Kenya set to review excise duty on fuel under the International Monetary Fund (IMF) financing deal according to disclose by National Treasury.
According to details released by the Treasury, the excise duty on fuel would be amended by April of next year in accordance with a pledge Kenya made as part of an International Monetary Fund (IMF) financing agreement.
The excise charge on petroleum products would be evaluated to “address the negative externalities, or negative effects, of consuming these fuels,” according to the proposed Medium-Term Revenue Strategy (MTRS) for the period between June 2024 and June 2027.
The Treasury agreed to adopt carbon pricing, which may perhaps include a new carbon tax or an increase in the excise charge on fuels as well as the creation of a market for carbon credits, as part of the reform measures covered under the finance agreement between Kenya and the Washington-based organization, IMF.
The carbon tax and increased excise duty also referred to as the “sin tax,” are intended to discourage the use of fossil fuels, which scientists claim produce dangerous climate gases.
Higher excise duty on petroleum products—diesel, super petrol, and kerosene—is likely to add to the pain of motorists who are still reeling from the doubling of the value-added tax (VAT) to 16 percent.
Additionally, in the period between 2024 and 2027, the government will roll out a carbon tax, in which it will set a price that emitters must pay for each tonne of greenhouse gas emissions.
This, Treasury said, is expected to be tabled in Parliament by April next year, possibly in the next Finance Bill.
“The authorities’ recent efforts to phase out subsidies and increase taxes on fossil fuels is helping Kenya achieve its mitigation goals,” said the IMF in its fifth review under the Extended Fund Facility and Extended Credit Facility Arrangements.
“Going forward, possible options include the introduction of a carbon tax or increasing the excise tax on fossil fuels to better capture the externalities associated with fossil fuel consumption in line with the recommendations from the IMF climate policy diagnostic mission.”
A 1,000 litres of regular petrol, for example, attracts an excise duty of Sh21,522.6. The same quantity of diesel attracts an excise duty of Sh11,370.99 and Sh11,370.98 for Kerosene.
Carbon taxes are implemented mostly by OECD countries, with the non-OECD nations featured on the list being Argentina, South Africa, and Ukraine.
OECD, a club of mostly rich countries, noted that while Kenya does not levy an explicit carbon tax, its fuel excise taxes, which it describes as an implicit form of carbon pricing, covered 18.9 percent of carbon dioxide emissions in 2021.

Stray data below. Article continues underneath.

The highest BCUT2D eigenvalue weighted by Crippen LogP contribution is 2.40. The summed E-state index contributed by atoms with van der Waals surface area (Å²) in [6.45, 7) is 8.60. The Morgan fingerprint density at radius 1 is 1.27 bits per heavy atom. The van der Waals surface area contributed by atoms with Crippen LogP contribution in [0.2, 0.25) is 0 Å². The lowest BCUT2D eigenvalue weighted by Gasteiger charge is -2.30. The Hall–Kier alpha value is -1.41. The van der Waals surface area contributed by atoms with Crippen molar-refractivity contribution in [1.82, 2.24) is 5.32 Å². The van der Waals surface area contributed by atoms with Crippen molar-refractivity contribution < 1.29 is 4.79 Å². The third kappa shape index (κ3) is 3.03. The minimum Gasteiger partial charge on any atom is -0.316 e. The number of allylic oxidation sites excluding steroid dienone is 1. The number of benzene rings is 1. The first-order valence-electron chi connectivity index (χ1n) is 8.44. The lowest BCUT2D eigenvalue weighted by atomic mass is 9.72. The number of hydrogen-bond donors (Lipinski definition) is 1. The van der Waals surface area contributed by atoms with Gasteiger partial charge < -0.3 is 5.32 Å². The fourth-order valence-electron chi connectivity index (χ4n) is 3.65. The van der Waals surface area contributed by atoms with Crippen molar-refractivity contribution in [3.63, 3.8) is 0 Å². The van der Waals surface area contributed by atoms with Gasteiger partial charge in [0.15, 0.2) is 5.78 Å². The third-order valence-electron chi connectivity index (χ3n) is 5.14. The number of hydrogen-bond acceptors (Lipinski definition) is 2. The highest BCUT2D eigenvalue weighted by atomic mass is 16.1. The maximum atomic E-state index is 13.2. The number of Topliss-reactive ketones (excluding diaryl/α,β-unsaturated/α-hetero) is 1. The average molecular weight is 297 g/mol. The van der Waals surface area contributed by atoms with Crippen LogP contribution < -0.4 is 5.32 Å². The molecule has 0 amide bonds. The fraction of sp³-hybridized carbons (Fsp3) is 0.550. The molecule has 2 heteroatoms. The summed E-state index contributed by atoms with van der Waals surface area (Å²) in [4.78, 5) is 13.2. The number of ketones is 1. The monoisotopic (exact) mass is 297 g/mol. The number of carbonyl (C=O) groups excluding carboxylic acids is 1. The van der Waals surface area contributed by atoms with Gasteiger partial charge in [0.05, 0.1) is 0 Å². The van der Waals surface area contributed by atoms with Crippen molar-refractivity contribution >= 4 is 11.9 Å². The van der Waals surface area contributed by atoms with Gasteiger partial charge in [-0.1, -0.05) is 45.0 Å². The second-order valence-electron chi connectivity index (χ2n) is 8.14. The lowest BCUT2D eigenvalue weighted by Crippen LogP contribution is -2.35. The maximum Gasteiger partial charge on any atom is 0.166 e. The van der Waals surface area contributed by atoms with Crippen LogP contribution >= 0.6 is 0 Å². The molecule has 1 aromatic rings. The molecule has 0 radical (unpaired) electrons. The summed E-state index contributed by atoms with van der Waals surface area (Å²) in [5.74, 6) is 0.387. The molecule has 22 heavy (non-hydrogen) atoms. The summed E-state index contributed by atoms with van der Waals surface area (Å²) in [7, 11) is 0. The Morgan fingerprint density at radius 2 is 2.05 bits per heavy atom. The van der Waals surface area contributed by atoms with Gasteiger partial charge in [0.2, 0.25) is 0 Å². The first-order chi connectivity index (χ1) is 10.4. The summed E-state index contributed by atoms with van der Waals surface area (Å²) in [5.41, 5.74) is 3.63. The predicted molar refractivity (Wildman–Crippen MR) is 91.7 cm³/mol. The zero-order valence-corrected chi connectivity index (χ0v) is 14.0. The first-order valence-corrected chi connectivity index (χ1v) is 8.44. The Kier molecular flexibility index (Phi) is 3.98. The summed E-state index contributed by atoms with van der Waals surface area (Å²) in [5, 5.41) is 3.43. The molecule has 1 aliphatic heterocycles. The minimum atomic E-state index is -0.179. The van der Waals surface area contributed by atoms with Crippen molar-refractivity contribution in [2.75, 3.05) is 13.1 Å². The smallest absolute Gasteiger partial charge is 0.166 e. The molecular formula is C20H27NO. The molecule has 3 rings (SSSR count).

Like many other recommendations it has proposed, the IMF expects the carbon pricing, which should first go through Parliament, to face a backlash.
“They would help Kenya meet its mitigation goals while raising additional fiscal revenues, which could in turn be used to compensate vulnerable groups and offset the costs of higher energy prices,” the IMF said.
“A successful rollout of this reform will need to be accompanied by a well-planned communication strategy to clearly explain how revenue from higher carbon pricing reforms will be spent including steps of the reform.”
Kenya has already secured a fresh 20-month $551.4 million (Sh80.4 billion) through the IMF’s Resilience and Sustainability Facility (RSF).
Among the reform measures committed by the government is the Cabinet’s adoption of a national framework for climate services to enable dissemination of a digital early warning system, especially targeting the most vulnerable counties in the arid and semi-arid lands.
The review date for this reform measure is October 7, 2023.
“Our team will come in to do the first review and discuss with the authorities the reforms progress and if satisfactory, the authorities can access the first batch of financing,” IMF’s Deputy Managing Director, Bo Li, told the Business Daily on the sidelines of the recent Africa Climate Summit held in Nairobi.
Consumption of coal, another fossil fuel commonly used locally by cement and steel manufacturers, might also be subjected to a higher excise duty should the strategy, in its draft form, be implemented.